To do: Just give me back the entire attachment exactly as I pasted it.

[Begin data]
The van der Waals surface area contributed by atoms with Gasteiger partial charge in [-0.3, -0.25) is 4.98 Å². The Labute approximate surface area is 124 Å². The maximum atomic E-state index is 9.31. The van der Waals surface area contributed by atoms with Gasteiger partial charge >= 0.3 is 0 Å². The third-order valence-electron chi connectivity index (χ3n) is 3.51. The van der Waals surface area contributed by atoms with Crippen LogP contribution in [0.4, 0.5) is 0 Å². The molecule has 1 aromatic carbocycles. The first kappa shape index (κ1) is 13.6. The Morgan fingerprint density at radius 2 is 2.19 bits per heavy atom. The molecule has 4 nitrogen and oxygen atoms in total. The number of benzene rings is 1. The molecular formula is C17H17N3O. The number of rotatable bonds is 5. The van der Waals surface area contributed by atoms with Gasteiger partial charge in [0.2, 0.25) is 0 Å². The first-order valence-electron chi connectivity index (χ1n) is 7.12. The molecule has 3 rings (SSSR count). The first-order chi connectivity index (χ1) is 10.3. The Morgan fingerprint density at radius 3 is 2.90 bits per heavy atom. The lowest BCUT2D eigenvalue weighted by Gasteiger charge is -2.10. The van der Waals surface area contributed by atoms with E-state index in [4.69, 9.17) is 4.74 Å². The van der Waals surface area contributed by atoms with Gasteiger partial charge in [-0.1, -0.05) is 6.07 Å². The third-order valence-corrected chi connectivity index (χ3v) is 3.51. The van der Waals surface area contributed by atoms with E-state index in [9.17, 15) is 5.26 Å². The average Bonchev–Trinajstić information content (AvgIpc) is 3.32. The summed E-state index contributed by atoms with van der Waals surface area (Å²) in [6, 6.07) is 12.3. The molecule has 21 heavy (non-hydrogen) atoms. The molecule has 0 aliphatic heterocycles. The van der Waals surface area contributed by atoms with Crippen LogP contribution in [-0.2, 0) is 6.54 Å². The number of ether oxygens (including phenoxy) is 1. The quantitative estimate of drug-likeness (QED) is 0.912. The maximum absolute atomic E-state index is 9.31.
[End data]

The van der Waals surface area contributed by atoms with Gasteiger partial charge in [-0.3, -0.25) is 4.98 Å². The Labute approximate surface area is 124 Å². The maximum atomic E-state index is 9.31. The van der Waals surface area contributed by atoms with Gasteiger partial charge >= 0.3 is 0 Å². The third-order valence-electron chi connectivity index (χ3n) is 3.51. The van der Waals surface area contributed by atoms with Crippen LogP contribution in [0.4, 0.5) is 0 Å². The molecule has 1 aromatic carbocycles. The first kappa shape index (κ1) is 13.6. The Morgan fingerprint density at radius 2 is 2.19 bits per heavy atom. The molecule has 4 nitrogen and oxygen atoms in total. The number of benzene rings is 1. The molecular formula is C17H17N3O. The number of rotatable bonds is 5. The van der Waals surface area contributed by atoms with Gasteiger partial charge in [0.2, 0.25) is 0 Å². The first-order valence-electron chi connectivity index (χ1n) is 7.12. The molecule has 3 rings (SSSR count). The first-order chi connectivity index (χ1) is 10.3. The Morgan fingerprint density at radius 3 is 2.90 bits per heavy atom. The lowest BCUT2D eigenvalue weighted by Gasteiger charge is -2.10. The van der Waals surface area contributed by atoms with E-state index in [4.69, 9.17) is 4.74 Å². The van der Waals surface area contributed by atoms with Gasteiger partial charge in [-0.1, -0.05) is 6.07 Å². The third-order valence-corrected chi connectivity index (χ3v) is 3.51. The van der Waals surface area contributed by atoms with E-state index in [9.17, 15) is 5.26 Å². The average Bonchev–Trinajstić information content (AvgIpc) is 3.32. The summed E-state index contributed by atoms with van der Waals surface area (Å²) in [6, 6.07) is 12.3. The molecule has 21 heavy (non-hydrogen) atoms. The molecule has 0 aliphatic heterocycles. The van der Waals surface area contributed by atoms with Crippen LogP contribution in [-0.2, 0) is 6.54 Å². The number of ether oxygens (including phenoxy) is 1. The quantitative estimate of drug-likeness (QED) is 0.912. The maximum absolute atomic E-state index is 9.31.